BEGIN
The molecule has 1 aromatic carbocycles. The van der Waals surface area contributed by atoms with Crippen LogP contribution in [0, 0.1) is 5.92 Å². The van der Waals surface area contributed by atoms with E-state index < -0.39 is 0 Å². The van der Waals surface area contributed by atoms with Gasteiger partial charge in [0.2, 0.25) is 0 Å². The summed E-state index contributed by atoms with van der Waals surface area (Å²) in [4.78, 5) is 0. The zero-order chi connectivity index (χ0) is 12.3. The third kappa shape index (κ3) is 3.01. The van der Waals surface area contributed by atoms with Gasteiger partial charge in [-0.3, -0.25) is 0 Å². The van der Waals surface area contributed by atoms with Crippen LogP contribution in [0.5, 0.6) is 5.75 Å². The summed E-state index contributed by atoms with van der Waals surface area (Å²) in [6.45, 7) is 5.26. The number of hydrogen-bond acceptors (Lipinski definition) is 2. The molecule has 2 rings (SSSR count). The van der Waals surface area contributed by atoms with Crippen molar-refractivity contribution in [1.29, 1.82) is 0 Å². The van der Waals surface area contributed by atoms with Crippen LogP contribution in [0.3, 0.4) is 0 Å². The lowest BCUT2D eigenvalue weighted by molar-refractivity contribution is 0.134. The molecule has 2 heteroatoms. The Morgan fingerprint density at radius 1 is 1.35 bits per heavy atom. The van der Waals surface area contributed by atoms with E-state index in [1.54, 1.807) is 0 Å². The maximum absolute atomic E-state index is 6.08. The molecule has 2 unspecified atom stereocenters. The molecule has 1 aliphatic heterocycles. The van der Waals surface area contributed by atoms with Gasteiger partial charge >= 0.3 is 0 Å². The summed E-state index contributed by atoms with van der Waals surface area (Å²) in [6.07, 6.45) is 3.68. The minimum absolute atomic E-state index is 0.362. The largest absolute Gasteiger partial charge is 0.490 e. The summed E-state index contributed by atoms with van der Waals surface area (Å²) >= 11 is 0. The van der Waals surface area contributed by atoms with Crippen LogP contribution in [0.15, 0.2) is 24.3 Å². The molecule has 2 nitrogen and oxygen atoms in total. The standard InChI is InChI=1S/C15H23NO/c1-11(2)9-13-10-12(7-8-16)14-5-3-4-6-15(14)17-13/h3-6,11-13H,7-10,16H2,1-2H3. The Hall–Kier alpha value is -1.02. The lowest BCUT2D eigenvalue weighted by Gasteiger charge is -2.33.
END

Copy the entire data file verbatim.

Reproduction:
The molecule has 1 aromatic carbocycles. The van der Waals surface area contributed by atoms with Crippen LogP contribution in [0, 0.1) is 5.92 Å². The van der Waals surface area contributed by atoms with E-state index < -0.39 is 0 Å². The van der Waals surface area contributed by atoms with Gasteiger partial charge in [0.2, 0.25) is 0 Å². The summed E-state index contributed by atoms with van der Waals surface area (Å²) in [4.78, 5) is 0. The zero-order chi connectivity index (χ0) is 12.3. The third kappa shape index (κ3) is 3.01. The van der Waals surface area contributed by atoms with Gasteiger partial charge in [-0.3, -0.25) is 0 Å². The van der Waals surface area contributed by atoms with Crippen LogP contribution in [0.5, 0.6) is 5.75 Å². The summed E-state index contributed by atoms with van der Waals surface area (Å²) in [6.45, 7) is 5.26. The number of hydrogen-bond acceptors (Lipinski definition) is 2. The molecule has 2 rings (SSSR count). The van der Waals surface area contributed by atoms with Crippen molar-refractivity contribution in [1.29, 1.82) is 0 Å². The van der Waals surface area contributed by atoms with Crippen LogP contribution in [0.3, 0.4) is 0 Å². The lowest BCUT2D eigenvalue weighted by molar-refractivity contribution is 0.134. The molecule has 2 heteroatoms. The Morgan fingerprint density at radius 1 is 1.35 bits per heavy atom. The van der Waals surface area contributed by atoms with E-state index in [1.54, 1.807) is 0 Å². The maximum absolute atomic E-state index is 6.08. The molecule has 2 unspecified atom stereocenters. The molecule has 1 aliphatic heterocycles. The van der Waals surface area contributed by atoms with Gasteiger partial charge >= 0.3 is 0 Å². The summed E-state index contributed by atoms with van der Waals surface area (Å²) in [6.07, 6.45) is 3.68. The minimum absolute atomic E-state index is 0.362. The largest absolute Gasteiger partial charge is 0.490 e. The summed E-state index contributed by atoms with van der Waals surface area (Å²) >= 11 is 0. The van der Waals surface area contributed by atoms with Crippen LogP contribution in [0.15, 0.2) is 24.3 Å². The molecule has 2 nitrogen and oxygen atoms in total. The standard InChI is InChI=1S/C15H23NO/c1-11(2)9-13-10-12(7-8-16)14-5-3-4-6-15(14)17-13/h3-6,11-13H,7-10,16H2,1-2H3. The Hall–Kier alpha value is -1.02. The lowest BCUT2D eigenvalue weighted by Gasteiger charge is -2.33.